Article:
About a year before I was born, my mom got accidentally pregnant. She thought about whether she wanted a kid or not, decided she didn’t, and got an abortion. A few months later she changed her mind, got pregnant again with twins, miscarried one, and gave birth to the other one. In her own words, “The abortion’s the most wonderful thing I’ve done. Otherwise I wouldn’t have had you.”
Now, this factoid is something I only learned a little less than five years ago, when I told my mom about some argument I was having with an anti-choicer. My own pro-choice story is a lot less exciting than this of people like Jessica and Jenny, who’ve had to contend with puritan parents or friends who had unwanted pregnancies. In my case, it’s the story of a popular science book and news reports.
When I was seven or eight, my parents got me a book entitled, I think, The Human Body: the Incredible Machine. I’ve never read that book cover-to-cover, but back then I read the first part, dealing with fetal development, over and over. I read about how the sperm cell and egg fuse, how the embryo implants, and how it gradually develops to a fully formed human baby. Accompanying the explanations were photos of fetuses in varying levels of development, enlarged many hundreds or even thousands of times.
One of the things discussed in the book was spontaneous abortion. Only some concepti migrated to the uterus; of these, only some implanted; and of those, many miscarried right at the beginning. I don’t remember all the numbers, but I do remember that it said only 42 out of 100 concepti implanted and survived the first week afterward.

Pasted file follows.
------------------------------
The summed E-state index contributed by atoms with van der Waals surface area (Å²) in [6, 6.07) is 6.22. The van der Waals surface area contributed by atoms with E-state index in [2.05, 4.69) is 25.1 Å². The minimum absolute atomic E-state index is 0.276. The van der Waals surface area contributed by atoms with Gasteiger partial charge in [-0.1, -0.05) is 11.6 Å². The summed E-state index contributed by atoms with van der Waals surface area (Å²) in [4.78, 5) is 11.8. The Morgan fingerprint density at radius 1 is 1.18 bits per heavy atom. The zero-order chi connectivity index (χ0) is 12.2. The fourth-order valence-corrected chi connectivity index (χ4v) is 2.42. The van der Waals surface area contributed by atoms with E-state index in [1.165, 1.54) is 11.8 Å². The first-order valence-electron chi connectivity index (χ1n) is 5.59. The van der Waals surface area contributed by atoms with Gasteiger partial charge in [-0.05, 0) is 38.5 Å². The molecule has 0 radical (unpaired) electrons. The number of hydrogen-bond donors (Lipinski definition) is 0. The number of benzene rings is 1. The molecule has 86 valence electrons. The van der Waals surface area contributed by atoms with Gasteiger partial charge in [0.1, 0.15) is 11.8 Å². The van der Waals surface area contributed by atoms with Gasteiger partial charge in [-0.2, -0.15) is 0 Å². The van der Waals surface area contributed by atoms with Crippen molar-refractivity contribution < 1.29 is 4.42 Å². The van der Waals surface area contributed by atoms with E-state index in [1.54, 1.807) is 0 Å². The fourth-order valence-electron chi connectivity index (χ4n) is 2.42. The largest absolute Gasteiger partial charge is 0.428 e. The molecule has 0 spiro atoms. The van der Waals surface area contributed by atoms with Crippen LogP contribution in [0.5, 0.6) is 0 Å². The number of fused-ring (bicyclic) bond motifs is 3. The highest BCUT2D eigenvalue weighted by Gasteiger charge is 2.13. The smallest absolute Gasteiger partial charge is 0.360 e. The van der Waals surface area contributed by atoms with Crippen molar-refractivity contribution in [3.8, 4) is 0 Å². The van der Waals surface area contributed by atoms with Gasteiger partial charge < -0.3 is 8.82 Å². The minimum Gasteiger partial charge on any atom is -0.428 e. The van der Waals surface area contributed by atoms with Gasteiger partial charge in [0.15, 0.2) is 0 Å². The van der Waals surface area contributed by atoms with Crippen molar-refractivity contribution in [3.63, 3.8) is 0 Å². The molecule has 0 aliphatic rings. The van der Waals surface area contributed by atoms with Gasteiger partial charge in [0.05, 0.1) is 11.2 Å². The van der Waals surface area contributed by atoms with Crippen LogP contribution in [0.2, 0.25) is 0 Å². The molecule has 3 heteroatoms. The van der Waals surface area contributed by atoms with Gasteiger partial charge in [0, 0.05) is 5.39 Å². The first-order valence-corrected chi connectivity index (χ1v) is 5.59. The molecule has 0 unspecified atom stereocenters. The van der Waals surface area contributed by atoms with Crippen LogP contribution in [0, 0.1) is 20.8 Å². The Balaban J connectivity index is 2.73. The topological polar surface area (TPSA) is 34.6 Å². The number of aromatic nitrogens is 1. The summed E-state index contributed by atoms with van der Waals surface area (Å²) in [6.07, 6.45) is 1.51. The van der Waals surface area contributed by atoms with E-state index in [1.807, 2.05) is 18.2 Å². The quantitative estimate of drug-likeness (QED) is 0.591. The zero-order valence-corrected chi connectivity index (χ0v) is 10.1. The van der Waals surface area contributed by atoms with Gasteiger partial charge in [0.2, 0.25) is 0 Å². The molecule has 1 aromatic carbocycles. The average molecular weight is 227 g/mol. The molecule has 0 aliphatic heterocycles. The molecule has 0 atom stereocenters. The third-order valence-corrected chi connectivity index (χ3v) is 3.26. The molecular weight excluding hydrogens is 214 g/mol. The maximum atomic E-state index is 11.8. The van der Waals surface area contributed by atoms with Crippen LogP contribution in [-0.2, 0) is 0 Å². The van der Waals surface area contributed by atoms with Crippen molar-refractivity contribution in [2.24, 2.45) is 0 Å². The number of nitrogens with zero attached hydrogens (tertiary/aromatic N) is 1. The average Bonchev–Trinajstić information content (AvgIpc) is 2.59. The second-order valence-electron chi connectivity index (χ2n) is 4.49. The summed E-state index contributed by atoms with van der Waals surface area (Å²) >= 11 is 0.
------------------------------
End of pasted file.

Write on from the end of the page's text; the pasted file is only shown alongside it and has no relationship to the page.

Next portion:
It took me some time to figure out what a non-spontaneous abortion was, but when I did, I had an “Oh, well” reaction to it. Why wouldn’t I? 58% of concepti fail by the end of the first week of pregnancy. The thousand times enlarged pictures of fetuses were cute, but so were pictures of other parts of the human body, including resident bacteria. Moral status isn’t based on cuteness.
It was a while before I learned some people actually had a problem with birth control, and another while before I learned not all of them lived in third-world backwaters. I’d be overdramatizing if I said I was in shock when I discovered that the Catholic Church still opposed all contraception, but there was still some element of incomprehension.
People have sex. Stories about people who have a baby every time they have sex and still only have two children are good for jokes about uptight people, not for reproductive rights policy. The leap from there to understanding that abortion is a perfectly valid medical procedure isn’t especially big.